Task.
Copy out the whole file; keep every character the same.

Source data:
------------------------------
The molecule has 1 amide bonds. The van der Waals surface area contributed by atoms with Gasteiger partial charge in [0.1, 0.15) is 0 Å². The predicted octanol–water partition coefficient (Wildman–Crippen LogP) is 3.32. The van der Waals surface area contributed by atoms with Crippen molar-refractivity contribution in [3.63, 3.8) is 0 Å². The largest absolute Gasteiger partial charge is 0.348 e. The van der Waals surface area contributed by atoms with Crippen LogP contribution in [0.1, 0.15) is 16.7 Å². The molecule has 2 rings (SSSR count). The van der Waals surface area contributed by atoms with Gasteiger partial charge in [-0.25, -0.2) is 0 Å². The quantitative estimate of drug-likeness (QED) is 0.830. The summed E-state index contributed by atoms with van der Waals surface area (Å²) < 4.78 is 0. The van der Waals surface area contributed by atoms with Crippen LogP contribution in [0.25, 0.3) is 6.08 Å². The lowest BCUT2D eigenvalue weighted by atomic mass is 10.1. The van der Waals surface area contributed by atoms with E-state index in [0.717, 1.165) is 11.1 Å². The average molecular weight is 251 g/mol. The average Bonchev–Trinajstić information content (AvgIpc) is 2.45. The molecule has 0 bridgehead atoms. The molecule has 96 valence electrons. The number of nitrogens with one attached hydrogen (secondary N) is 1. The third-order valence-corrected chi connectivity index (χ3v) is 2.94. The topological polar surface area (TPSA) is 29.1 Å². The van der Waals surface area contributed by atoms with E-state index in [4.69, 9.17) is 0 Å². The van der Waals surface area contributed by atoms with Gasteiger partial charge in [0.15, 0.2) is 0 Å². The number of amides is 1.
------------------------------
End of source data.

The molecule has 1 amide bonds. The van der Waals surface area contributed by atoms with Gasteiger partial charge in [0.1, 0.15) is 0 Å². The predicted octanol–water partition coefficient (Wildman–Crippen LogP) is 3.32. The van der Waals surface area contributed by atoms with Crippen molar-refractivity contribution in [3.63, 3.8) is 0 Å². The largest absolute Gasteiger partial charge is 0.348 e. The van der Waals surface area contributed by atoms with Crippen LogP contribution in [0.1, 0.15) is 16.7 Å². The molecule has 2 rings (SSSR count). The van der Waals surface area contributed by atoms with Gasteiger partial charge in [-0.25, -0.2) is 0 Å². The quantitative estimate of drug-likeness (QED) is 0.830. The summed E-state index contributed by atoms with van der Waals surface area (Å²) < 4.78 is 0. The van der Waals surface area contributed by atoms with Crippen LogP contribution in [0.25, 0.3) is 6.08 Å². The lowest BCUT2D eigenvalue weighted by atomic mass is 10.1. The van der Waals surface area contributed by atoms with E-state index in [0.717, 1.165) is 11.1 Å². The average molecular weight is 251 g/mol. The average Bonchev–Trinajstić information content (AvgIpc) is 2.45. The molecule has 0 bridgehead atoms. The molecule has 96 valence electrons. The number of nitrogens with one attached hydrogen (secondary N) is 1. The third-order valence-corrected chi connectivity index (χ3v) is 2.94. The topological polar surface area (TPSA) is 29.1 Å². The van der Waals surface area contributed by atoms with E-state index in [4.69, 9.17) is 0 Å². The van der Waals surface area contributed by atoms with Gasteiger partial charge in [0.15, 0.2) is 0 Å². The number of amides is 1.